LULU GARCIA-NAVARRO, HOST:
We've made this point before. The impeachment battle will play out as much over the airwaves and the Internet as in the halls of Congress. With that in mind, perhaps, the president's lawyer Rudy Giuliani has made a trip to Ukraine this past week, even as the House of Representatives was drafting articles of impeachment over President Trump's alleged attempt to extort political favors from Ukraine's president. The ostensible purpose of Giuliani's trip is to prepare a series for One America News Network.
One of the people who's been following Giuliani's many travels in Ukraine is Matthew Kupfer of the Kyiv Post, and he joins me now. Welcome.
MATTHEW KUPFER: Thank you for having me.
GARCIA-NAVARRO: This is an extraordinary trip for Giuliani to be making right now. Tell us briefly who these people are that Giuliani is meeting - has been meeting with.
KUPFER: If we want to generalize, we could say that almost all these people are politicians and former officials of questionable repute. First in Budapest, he met with the former Prosecutor General Yuriy Lutsenko, who previously made accusations against the U.S. - former U.S. Ambassador Marie Yovanovitch. Lutsenko then later recanted his accusations.
He met with someone named Viktor Shokin, another former prosecutor general. This is the gentleman who Vice President Joe Biden called to have removed. What is often missing from the narrative pushed by people in the Trump circle is that it wasn't just former Vice President Biden calling for Shokin to be removed. It was large segments of civil society, many Ukrainian politicians and many of Ukraine's international partners.
Other people he met with was a lawmaker named Alexander Dubinsky. All of these people are, you know, individuals who you wouldn't necessarily take what they say at face value - and finally, Andrii Telizhenko, a former Ukrainian diplomat who alleges that the Ukrainian Embassy in the United States where he briefly worked was endorsing Hillary Clinton for president and was trying to help a Democratic National Committee operative dig up dirt.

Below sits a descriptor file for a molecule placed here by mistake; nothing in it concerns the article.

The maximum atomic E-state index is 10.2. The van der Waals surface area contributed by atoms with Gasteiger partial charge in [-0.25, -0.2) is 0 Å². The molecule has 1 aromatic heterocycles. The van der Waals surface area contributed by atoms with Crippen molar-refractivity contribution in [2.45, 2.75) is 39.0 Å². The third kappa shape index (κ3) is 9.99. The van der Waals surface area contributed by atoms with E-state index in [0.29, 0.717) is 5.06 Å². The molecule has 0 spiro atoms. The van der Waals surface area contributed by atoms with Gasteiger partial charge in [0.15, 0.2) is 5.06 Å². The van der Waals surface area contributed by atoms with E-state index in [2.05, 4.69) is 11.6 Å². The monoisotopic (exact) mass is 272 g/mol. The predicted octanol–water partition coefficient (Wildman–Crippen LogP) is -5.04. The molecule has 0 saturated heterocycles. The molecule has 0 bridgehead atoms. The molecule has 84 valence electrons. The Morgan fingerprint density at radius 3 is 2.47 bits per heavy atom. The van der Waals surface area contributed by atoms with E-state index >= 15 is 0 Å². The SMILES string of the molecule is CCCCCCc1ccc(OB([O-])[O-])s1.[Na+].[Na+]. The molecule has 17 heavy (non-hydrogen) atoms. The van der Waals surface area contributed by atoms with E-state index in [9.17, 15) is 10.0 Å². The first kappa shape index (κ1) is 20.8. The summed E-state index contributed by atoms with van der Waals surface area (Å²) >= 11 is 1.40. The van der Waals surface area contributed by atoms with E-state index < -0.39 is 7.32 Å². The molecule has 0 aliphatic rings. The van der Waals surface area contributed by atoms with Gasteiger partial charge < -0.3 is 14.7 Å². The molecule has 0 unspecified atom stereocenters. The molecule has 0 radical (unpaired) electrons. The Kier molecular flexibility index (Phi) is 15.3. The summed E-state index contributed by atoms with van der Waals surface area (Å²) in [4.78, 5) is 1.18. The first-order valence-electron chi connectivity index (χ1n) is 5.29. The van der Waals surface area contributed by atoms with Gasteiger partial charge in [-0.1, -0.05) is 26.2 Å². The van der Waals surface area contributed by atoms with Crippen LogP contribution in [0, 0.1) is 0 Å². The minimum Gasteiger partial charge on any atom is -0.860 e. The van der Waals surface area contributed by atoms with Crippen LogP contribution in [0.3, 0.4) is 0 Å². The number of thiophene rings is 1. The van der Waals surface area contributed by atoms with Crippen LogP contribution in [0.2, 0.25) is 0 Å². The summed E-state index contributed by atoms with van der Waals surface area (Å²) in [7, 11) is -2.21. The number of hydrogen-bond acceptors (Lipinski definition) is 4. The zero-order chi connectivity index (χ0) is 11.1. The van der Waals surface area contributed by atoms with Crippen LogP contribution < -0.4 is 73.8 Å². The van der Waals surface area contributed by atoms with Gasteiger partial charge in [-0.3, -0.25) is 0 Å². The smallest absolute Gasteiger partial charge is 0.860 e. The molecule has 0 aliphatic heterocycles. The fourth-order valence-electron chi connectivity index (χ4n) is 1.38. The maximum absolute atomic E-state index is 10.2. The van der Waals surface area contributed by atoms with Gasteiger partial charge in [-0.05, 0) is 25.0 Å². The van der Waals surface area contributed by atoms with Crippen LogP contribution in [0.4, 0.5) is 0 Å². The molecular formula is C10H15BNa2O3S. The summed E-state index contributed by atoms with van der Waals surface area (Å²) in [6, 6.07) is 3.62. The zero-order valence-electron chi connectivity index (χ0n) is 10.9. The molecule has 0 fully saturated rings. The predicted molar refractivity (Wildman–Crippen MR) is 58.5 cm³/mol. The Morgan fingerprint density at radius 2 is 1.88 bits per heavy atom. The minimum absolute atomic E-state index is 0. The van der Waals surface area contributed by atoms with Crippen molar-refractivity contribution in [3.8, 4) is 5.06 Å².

GARCIA-NAVARRO: What have you been able to figure out is the purpose of this documentary when you take this group of people that he's been meeting with?
KUPFER: You know, it's not hard to understand what's going on here. Rudy Giuliani has come to Ukraine to dig up more dirt that will, he hopes, undermine the impeachment inquiry against President Donald Trump. And Ukrainian politicians have gotten pretty good at figuring out how to get your information to the Trump administration. And so they're ready - especially politicians who are of questionable honesty - are ready to serve up the information that Giuliani wants.
GARCIA-NAVARRO: So what might be the motives of these people in feeding the information to Giuliani?
KUPFER: One key thing is potentially money. It's possible some of these people could be getting paid by somebody to do this stuff. But I also think attention is another. These people may believe that this is a way of improving one's standing in the U.S. and advancing U.S.-Ukrainian relations. And I think, also, it increases their profile. I mean, who in America had heard of Alexander Dubinsky or Andrii Derkach? But they may, after this documentary, become figures who are important.
GARCIA-NAVARRO: What has been the reaction to Giuliani sort of swanning around with TV cameras in Ukraine at a time when the president's being impeached over things that he may have said to the president of Ukraine and what he was trying to get from the president?
KUPFER: In Ukraine, the reaction has not been huge, in my opinion. I certainly didn't hear of any Giuliani sightings in Kyiv except when people who were with him posted photos. I don't think journalists here, even Western journalists, managed to find him. I know people were checking out the different luxury hotels and cigar stores and things like that.
GARCIA-NAVARRO: Places where he might be.
KUPFER: Exactly. I mean, they didn't find him. And so I think he was really having private meetings. He wasn't going out much. So he showed up. Most of this controversy around it was really happening in the U.S. - not really controversial for - so much for Ukraine. And then he was gone.
GARCIA-NAVARRO: That is news editor Matthew Kupfer of the Kyiv Post. Thank you very much.
KUPFER: Thank you.
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